The key is the idea. Jerram’s idea of beauty, Ireland’s idea of quirky, my idea of playful. Science needs reimagining as something that is far from dull. I’ve been guilty of this myself as I simply failed to appreciate the relevancy of science to my life. I appreciated all of the hard work the clever people put into it but unless I had an actual consumable product; it was incomprehendable abstraction. I’ve got some big ideas that I hope to have the opportunity to explore; ideas that take the science and make it relevant to people’s lives. Because once an idea has a host it can infect, it’s ripe for spreading! All you need to do is fit the idea molecules to the host.
There comes a point when you are so exhausted that sleep becomes something you can feel, a sensation in the limbs that you recognise from its lack thereof. Combined with the smell of fabric softener on the sheets and the sound of your partners breathing, the faint gurgle of the dishwasher and the occasional passing person outside, a picture is created within your senses about what sleep is and then your body screams for it through angry, painful withdrawal.

When I was a small child my brother and I would argue with my mum that listening to the radio was not tiring. We couldn’t recognise that she was being honest when on certain occasions she claimed to be too tired to listen to music while driving the car. In addition to my brother and me, my mum at that time cared for 14 horses on our stud farm, kept a clean and tidy home and produced two servings of dinner as my father got home too late for us all to eat together.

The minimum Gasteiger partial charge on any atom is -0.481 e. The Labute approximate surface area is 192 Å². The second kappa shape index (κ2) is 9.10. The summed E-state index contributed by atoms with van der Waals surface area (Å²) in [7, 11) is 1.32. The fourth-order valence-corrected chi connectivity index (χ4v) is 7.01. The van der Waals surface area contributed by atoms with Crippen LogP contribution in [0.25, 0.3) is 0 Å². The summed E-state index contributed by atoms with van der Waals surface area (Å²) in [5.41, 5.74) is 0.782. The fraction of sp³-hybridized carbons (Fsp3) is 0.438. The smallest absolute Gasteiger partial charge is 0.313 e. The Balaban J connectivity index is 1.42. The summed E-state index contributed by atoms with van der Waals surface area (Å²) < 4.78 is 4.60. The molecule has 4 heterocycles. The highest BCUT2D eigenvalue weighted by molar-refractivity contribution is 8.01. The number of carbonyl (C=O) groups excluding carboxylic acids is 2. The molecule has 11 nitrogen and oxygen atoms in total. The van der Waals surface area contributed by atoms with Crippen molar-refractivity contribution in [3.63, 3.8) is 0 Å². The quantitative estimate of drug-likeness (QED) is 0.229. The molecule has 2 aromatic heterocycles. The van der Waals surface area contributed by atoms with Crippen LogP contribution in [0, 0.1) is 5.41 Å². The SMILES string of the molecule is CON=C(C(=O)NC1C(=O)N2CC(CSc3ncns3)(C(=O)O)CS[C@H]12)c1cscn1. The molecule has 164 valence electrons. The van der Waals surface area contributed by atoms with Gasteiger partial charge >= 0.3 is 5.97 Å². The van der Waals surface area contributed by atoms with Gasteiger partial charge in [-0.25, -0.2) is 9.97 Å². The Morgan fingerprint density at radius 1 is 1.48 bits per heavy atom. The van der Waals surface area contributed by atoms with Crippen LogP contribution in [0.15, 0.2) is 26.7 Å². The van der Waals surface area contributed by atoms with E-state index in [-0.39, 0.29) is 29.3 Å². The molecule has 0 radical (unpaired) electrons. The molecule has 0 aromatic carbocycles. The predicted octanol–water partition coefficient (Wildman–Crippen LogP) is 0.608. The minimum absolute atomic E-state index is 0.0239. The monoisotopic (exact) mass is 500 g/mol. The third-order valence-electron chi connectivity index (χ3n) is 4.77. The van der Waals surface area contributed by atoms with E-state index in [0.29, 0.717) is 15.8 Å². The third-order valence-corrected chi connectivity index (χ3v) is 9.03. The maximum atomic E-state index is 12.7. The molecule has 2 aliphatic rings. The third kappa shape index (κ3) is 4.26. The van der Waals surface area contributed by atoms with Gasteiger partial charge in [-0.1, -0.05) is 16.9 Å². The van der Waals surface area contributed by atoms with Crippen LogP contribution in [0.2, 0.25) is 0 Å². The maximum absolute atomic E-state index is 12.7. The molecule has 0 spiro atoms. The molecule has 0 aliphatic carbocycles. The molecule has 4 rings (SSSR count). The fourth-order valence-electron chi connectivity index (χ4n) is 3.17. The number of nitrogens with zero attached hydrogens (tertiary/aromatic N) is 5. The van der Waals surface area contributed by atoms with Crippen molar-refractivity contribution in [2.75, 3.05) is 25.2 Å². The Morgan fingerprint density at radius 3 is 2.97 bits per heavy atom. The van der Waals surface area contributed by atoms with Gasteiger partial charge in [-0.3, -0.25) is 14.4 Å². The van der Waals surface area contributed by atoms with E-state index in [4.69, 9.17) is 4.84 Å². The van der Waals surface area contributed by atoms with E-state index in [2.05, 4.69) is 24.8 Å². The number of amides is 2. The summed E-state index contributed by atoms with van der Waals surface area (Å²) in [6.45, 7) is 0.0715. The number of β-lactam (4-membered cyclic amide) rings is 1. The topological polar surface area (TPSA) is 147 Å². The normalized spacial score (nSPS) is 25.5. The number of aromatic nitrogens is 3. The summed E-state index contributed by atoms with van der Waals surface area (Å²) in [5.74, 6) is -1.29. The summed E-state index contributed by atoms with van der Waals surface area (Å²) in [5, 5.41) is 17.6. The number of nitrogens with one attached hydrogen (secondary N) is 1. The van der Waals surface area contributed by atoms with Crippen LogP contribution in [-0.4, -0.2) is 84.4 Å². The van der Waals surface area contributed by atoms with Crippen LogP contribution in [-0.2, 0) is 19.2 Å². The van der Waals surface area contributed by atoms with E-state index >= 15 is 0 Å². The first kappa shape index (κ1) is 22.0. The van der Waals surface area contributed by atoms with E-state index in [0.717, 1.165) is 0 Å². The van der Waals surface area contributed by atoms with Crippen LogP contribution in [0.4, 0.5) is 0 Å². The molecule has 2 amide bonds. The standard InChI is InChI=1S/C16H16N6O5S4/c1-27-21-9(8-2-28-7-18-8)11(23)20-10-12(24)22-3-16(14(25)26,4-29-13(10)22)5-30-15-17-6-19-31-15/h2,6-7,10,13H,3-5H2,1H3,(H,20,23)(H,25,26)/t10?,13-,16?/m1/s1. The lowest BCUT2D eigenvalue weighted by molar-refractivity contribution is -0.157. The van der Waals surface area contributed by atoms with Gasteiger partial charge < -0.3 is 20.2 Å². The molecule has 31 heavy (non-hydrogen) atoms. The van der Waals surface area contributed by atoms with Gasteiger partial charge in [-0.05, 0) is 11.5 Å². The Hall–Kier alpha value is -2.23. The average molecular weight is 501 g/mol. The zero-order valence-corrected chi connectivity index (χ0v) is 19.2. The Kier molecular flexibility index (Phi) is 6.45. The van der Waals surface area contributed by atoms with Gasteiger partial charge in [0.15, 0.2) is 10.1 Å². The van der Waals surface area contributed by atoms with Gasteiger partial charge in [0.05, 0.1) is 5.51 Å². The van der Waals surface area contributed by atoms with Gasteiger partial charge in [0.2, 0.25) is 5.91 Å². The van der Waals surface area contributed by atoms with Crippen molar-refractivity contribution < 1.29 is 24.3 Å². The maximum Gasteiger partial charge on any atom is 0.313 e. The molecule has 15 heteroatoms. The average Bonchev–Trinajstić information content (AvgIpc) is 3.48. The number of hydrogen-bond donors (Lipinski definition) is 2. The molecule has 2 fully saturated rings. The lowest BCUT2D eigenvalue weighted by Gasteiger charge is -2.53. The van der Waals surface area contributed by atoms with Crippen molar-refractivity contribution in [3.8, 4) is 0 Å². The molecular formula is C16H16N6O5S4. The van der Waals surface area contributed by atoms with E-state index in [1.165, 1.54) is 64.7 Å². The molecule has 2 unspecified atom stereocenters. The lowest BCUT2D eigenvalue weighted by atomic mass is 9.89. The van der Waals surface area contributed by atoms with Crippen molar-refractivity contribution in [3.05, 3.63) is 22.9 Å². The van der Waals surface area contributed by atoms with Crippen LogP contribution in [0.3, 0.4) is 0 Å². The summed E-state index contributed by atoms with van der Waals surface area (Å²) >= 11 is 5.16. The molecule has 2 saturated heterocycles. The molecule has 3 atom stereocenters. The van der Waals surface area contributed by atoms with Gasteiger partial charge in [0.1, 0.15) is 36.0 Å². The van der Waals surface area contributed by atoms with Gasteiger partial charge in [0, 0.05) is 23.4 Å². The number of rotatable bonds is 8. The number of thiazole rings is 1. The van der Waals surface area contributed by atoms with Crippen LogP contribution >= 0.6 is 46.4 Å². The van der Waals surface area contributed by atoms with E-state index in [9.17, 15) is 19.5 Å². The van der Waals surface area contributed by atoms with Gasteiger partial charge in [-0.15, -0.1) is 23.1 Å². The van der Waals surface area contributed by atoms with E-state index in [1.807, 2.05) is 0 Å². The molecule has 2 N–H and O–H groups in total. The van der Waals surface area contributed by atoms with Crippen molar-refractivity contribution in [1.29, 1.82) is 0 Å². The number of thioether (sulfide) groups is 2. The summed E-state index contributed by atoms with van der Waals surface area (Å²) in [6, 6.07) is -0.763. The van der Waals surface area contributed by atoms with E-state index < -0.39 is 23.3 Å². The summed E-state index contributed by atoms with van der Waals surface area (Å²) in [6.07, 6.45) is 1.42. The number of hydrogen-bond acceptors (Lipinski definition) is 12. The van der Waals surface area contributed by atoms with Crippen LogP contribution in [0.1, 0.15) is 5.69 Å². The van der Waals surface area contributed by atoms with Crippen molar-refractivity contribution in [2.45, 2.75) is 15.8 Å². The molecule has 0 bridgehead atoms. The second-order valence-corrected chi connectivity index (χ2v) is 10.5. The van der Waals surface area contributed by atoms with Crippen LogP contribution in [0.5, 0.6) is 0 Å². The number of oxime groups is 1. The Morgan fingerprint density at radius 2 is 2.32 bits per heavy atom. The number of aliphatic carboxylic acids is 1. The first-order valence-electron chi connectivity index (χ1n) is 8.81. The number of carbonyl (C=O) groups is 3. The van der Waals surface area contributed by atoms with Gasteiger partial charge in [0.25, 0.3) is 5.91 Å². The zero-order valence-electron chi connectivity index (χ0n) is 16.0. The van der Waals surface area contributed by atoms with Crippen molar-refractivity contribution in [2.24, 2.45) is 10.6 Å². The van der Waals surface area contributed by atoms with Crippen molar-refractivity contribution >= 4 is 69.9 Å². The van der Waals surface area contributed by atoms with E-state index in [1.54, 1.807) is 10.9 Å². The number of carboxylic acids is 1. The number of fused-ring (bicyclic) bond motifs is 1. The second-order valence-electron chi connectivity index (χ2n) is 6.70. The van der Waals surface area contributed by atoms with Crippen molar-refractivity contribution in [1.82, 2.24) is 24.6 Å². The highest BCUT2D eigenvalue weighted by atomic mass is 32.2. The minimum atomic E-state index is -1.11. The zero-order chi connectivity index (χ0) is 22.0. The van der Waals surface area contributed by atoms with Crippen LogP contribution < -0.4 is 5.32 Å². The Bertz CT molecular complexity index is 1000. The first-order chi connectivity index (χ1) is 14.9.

I’m no stranger to feeling tired. At 18 I caught a virus that it took me over four years to recover from. ME or Post Viral Fatigue is devastating. It’s a level of exhaustion where at your worst you can’t read or focus on a television program. You lie in bed struggling to make coherent sentences from a sluggish brain to speak through a mouth where every movement tires the jaw. I can appreciate why Lynn Gilderdale wished to end her own life. My own experience left me with a profound gratitude that my own case hadn’t been worse and that I recovered in a relatively short period. ME is an illness however, the tired I feel now is not.

I’ve worked fairly solidly throughout my twenties but have been completely unprepared for a 40 hour week with an hour’s commuting each day. Sitting with your laptop on the sofa in thick socks isn’t true work. Taking a walk and stopping for a coffee to clear your head isn’t true work. Feeling a bit tired and watching an episode of Grey’s Anatomy then making an early start on the risotto you fancy for tea is not true work. Don’t get me wrong, I couldn’t have a nicer place of employment; I start at ten so I miss the morning traffic, I drive out along country roads to a small town to an office in a listed building where the gardener makes pots of fresh coffee, I then work in a small office at a job I love, before leaving at six and once again missing the traffic. But from half past nine to half past six I am doing something and lunch is rarely more than ten minutes snatched to heat and eat a bowl of soup.

One night last week I got home, changed and headed over to my boyfriends flat. I started cooking without sitting down because I feared I wouldn’t be able to get up again. He always puts music on for me; that night I requested silence. I could cook. I wasn’t unhealthily tired in a post viral way but I was exhausted. I was happy to cook the meal I’d promised but music was one thing too much.

The weekend that followed began around 7am each day as my boyfriend's youngest announced his waking via the baby monitor. Of course, the rent I pay on my own flat entitles me to weekends with as much sleep as I could possibly desire but then I don't live to work and the weekend is the time I have to really be myself, the woman I only truly became acquainted with while sitting on the floor playing whatever game caught the children’s imaginations that week. I was delighted to make toast on Sunday; pressing my stamp into pieces of bread to reveal 'I love you' messages in dark brown detail for my guys.